Artist Residency Ireland-Newgrange and Lough Crew

Before I came to the artist residency at the Tyrone Guthrie Centre, I stayed with my friend Mary in Dublin whose passion is visiting the sacred sites across this country.  She took Rebecca Crowell and me out to Loughcrew, Slieve na Calliagh, the hill of the witch or hag's mountain.  ReadRebecca's blog posts of this residency too.
The remains at Loughcrew are passage tombs, a particular style of neolithic architecture.  They have a passage, ordinarily long and narrow, which opens into a domed chamber.  We first went to Carnbane East.  It was a long, rainy and wildly windy walk to the top of the hill to Cairn T (sometimes called the Hag's Cairn).  We had collected the key for the passage tomb at the Loughcrew Historic Gardens Coffee Shop.  Imagine that we were able to go into this cairn and sit inside, in the dark, beside these incredible stones! Cairn T is oriented to the autumn equinox, which happens within the next three days.  At the autumn equinox, the rising sun shine…

Artist Residency Ireland

For the month of September I'm doing an artist residency at the Tyrone Guthrie Centre in County Monaghan, Ireland.  The 450 acres and buildings are stunningly beautiful. Tyrone Guthrie (1900-1971) was an acclaimed English theatre director who also wrote plays for radio, including one series that he wrote in Montreal on Canadian history for the Canadian National Railways Radio, which eventually became the CBC. In 1953, he was invited to help launch theStratford Festival of Canada. Intrigued with the idea of starting a Shakespeare theatre in a remote Canadian location, he enlisted actors Alec Guinness and Irene Worth to star in the inaugural production of Richard III. All performances in the first seasons took place in a large tent on the banks of the Avon River. He remained as Artistic Director for three seasons, and his work at Stratford had a strong influence in the development of Canadian theatre.

I'm staying in one of the self-catering cottages, pictured above.
The sitting …

The Excitement of a Workshop

Tomorrow I teach a two-day workshop here in my home studio.  Today I am preparing. First things first, I'm cleaning my studio.  What a job that is, sorting papers, cleaning shelves, vacuuming and moving paintings to the garage to make room for eight students.  Each time I teach a workshop, I plan what I will do that is different. I consider what I have learned from teaching my last class.  How can I teach better?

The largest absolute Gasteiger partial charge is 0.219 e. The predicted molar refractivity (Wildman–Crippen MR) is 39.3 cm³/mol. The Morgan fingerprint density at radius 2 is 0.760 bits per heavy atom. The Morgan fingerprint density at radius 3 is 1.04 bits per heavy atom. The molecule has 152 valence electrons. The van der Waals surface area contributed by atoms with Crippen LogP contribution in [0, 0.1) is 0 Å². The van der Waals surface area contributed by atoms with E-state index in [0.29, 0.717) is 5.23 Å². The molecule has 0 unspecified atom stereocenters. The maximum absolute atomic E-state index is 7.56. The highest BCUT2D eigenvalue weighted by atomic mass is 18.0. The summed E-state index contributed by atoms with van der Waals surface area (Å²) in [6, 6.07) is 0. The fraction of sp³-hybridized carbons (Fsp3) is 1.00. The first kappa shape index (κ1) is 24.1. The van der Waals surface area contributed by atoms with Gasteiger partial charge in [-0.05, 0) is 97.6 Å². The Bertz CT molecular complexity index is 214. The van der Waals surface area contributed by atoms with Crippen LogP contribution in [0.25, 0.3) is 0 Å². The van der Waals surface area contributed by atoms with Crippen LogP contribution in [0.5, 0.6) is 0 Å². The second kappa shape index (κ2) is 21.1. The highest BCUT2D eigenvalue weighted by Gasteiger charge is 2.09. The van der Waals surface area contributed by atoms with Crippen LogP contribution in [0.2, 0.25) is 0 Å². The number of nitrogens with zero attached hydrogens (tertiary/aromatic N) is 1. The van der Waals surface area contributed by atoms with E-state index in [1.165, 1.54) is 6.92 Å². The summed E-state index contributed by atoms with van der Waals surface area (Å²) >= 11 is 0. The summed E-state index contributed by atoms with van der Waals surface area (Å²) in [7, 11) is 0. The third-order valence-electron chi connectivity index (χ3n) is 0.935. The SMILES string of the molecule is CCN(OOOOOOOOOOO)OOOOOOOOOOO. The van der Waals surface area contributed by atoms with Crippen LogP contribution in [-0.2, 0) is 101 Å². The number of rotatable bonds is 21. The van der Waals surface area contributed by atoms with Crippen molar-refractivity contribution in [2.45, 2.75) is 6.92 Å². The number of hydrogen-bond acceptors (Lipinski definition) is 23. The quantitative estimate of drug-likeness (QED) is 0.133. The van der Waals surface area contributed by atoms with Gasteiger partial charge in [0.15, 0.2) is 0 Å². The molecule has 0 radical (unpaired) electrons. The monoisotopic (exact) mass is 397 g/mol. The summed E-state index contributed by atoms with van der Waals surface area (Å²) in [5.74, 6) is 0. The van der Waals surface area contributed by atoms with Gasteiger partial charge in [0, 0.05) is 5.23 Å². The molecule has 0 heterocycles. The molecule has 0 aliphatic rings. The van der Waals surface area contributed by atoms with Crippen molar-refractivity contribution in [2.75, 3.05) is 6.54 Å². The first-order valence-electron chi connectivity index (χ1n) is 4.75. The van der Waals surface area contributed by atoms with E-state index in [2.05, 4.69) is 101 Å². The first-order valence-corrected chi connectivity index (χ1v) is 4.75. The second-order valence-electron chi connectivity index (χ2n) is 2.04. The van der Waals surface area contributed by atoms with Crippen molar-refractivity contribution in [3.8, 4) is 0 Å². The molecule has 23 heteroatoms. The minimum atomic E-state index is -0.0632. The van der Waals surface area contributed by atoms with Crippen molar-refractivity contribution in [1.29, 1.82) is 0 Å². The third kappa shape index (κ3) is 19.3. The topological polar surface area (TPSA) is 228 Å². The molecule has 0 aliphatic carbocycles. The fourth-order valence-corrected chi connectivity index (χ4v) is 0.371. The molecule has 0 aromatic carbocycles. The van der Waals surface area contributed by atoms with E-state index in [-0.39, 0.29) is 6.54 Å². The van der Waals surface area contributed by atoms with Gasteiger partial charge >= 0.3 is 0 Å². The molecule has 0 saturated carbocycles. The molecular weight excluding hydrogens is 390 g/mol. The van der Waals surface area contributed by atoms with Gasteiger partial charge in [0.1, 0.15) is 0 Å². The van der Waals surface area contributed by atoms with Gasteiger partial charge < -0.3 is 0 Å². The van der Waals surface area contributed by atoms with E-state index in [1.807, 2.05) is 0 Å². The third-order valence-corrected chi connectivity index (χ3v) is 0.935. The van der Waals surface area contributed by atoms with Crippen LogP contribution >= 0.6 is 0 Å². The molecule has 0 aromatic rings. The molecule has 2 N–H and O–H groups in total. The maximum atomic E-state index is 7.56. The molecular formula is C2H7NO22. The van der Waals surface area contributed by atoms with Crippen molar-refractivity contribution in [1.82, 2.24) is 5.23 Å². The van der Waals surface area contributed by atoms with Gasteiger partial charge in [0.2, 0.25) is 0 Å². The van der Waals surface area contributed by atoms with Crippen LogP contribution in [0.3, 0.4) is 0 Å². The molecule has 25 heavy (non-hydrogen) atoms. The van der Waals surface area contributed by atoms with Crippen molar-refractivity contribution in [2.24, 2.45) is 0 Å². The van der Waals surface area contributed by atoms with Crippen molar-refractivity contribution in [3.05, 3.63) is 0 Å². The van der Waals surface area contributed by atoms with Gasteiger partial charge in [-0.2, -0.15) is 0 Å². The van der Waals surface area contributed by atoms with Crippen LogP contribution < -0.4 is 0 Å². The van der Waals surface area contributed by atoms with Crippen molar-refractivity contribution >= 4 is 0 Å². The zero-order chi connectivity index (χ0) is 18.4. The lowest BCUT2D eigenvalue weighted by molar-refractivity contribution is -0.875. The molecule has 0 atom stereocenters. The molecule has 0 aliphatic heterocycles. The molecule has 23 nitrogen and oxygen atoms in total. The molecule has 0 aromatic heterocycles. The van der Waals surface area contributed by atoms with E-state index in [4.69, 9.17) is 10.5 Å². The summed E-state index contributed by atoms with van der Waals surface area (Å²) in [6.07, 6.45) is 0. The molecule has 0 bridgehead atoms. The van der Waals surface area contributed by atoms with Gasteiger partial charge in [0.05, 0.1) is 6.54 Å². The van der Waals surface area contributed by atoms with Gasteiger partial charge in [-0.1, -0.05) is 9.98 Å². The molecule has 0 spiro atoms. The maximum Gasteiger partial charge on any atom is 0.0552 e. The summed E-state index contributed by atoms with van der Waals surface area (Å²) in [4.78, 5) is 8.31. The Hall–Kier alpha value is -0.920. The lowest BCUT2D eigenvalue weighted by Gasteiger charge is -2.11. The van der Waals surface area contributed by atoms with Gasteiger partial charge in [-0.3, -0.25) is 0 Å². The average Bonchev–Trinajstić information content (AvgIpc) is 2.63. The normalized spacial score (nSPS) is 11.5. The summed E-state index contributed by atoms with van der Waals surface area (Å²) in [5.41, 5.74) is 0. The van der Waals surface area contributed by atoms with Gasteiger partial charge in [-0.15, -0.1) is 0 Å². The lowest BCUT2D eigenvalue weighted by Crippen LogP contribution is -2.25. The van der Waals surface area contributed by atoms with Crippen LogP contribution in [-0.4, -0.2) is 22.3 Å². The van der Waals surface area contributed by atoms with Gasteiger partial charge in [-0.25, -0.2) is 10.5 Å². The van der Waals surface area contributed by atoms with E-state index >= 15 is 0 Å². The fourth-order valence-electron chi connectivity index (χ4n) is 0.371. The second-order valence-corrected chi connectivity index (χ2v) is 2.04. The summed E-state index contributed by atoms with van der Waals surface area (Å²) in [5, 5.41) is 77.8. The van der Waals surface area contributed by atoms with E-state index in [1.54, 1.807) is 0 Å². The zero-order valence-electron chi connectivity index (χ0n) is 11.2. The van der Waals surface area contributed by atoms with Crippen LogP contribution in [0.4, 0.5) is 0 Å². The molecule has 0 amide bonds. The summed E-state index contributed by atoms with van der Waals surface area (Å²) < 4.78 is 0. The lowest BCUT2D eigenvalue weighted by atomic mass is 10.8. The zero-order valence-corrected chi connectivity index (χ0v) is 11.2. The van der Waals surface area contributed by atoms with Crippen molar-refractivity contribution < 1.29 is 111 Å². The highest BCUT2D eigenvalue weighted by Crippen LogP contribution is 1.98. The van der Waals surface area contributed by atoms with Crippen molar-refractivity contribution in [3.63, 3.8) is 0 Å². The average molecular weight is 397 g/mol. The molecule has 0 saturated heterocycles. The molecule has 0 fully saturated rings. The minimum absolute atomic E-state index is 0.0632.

We come with high expectations into a workshop, everyone looking for something from it.  Some might hope to find their artistic voices.  Some want to come and learn a fun new technique.   My own sense is that people come because they want to move somewhere else in their painting.  Many want the inspiration to 'get back at it' if they have stopped making art for a while.  Some want to break through to new places in their work.  I believe  we all want  to grow.  We all want to 'change'.
I have only been teaching for a year, and although I bring nearly 30 ye…

Considering Solitude

Still feeling the effects of my week long home retreat (how long can this feeling last?), I'm thinking about  solitude and it's place in the creative process.   In Paul Tillich's quote, solitude is the 'glory of being alone'.  Solitude is something you choose.  It's different than loneliness.
-In order to be open to creativity, one must have the capacity for constructive use of solitude. One must overcome the fear of being alone.” ~Rollo May

As I went into my home retreat a couple of weeks ago, I had many people tell me that they just wouldn't be able to do a home retreat.  "Oh I wish I could do that", was a very common response. Several friends-many of them artists- told me that they thought I was courageous to be alone for a week.  Courage is not spending a week alone and unplugged. Courage is Harry Potter fighting Voldemort to the death. Courage comes from the latin word "cor" meaning heart, which is a common metaphor for inner strengt…